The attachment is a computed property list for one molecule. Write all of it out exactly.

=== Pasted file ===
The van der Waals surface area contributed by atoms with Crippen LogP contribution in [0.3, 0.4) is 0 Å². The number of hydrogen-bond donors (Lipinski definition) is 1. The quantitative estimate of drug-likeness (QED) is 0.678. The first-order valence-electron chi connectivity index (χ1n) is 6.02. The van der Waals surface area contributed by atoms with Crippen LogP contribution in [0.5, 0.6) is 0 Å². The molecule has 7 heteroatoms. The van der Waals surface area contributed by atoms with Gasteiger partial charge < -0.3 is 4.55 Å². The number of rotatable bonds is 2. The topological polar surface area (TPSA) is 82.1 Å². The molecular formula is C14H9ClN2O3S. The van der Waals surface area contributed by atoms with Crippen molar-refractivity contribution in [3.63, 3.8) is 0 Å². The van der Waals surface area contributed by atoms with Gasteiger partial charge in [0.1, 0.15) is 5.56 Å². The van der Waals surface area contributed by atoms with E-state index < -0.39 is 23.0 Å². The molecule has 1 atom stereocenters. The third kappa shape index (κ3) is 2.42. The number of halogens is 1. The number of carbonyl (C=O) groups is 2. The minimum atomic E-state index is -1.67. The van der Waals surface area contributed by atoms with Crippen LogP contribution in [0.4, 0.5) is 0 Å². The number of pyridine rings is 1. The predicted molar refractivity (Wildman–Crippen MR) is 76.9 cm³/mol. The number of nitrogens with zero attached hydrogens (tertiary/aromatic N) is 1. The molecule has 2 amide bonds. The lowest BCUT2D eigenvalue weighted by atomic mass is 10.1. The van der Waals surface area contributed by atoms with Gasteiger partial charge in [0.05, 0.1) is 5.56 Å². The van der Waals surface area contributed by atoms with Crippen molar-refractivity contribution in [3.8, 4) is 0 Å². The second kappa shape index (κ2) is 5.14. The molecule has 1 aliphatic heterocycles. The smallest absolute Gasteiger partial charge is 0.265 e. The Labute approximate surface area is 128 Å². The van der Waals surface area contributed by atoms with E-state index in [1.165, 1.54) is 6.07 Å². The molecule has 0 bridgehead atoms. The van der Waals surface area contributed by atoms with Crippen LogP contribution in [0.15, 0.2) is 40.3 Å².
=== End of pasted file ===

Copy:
The van der Waals surface area contributed by atoms with Crippen LogP contribution in [0.3, 0.4) is 0 Å². The number of hydrogen-bond donors (Lipinski definition) is 1. The quantitative estimate of drug-likeness (QED) is 0.678. The first-order valence-electron chi connectivity index (χ1n) is 6.02. The van der Waals surface area contributed by atoms with Crippen LogP contribution in [0.5, 0.6) is 0 Å². The molecule has 7 heteroatoms. The van der Waals surface area contributed by atoms with Gasteiger partial charge < -0.3 is 4.55 Å². The number of rotatable bonds is 2. The topological polar surface area (TPSA) is 82.1 Å². The molecular formula is C14H9ClN2O3S. The van der Waals surface area contributed by atoms with Crippen molar-refractivity contribution in [3.63, 3.8) is 0 Å². The van der Waals surface area contributed by atoms with Gasteiger partial charge in [0.1, 0.15) is 5.56 Å². The van der Waals surface area contributed by atoms with E-state index < -0.39 is 23.0 Å². The molecule has 1 atom stereocenters. The third kappa shape index (κ3) is 2.42. The number of halogens is 1. The number of carbonyl (C=O) groups is 2. The minimum atomic E-state index is -1.67. The van der Waals surface area contributed by atoms with Crippen LogP contribution in [0.4, 0.5) is 0 Å². The number of pyridine rings is 1. The predicted molar refractivity (Wildman–Crippen MR) is 76.9 cm³/mol. The number of nitrogens with zero attached hydrogens (tertiary/aromatic N) is 1. The molecule has 2 amide bonds. The lowest BCUT2D eigenvalue weighted by atomic mass is 10.1. The van der Waals surface area contributed by atoms with Gasteiger partial charge in [0.05, 0.1) is 5.56 Å². The van der Waals surface area contributed by atoms with Crippen molar-refractivity contribution in [3.8, 4) is 0 Å². The second kappa shape index (κ2) is 5.14. The molecule has 1 aliphatic heterocycles. The smallest absolute Gasteiger partial charge is 0.265 e. The Labute approximate surface area is 128 Å². The van der Waals surface area contributed by atoms with E-state index in [1.165, 1.54) is 6.07 Å². The molecule has 0 bridgehead atoms. The van der Waals surface area contributed by atoms with Crippen LogP contribution in [0.15, 0.2) is 40.3 Å².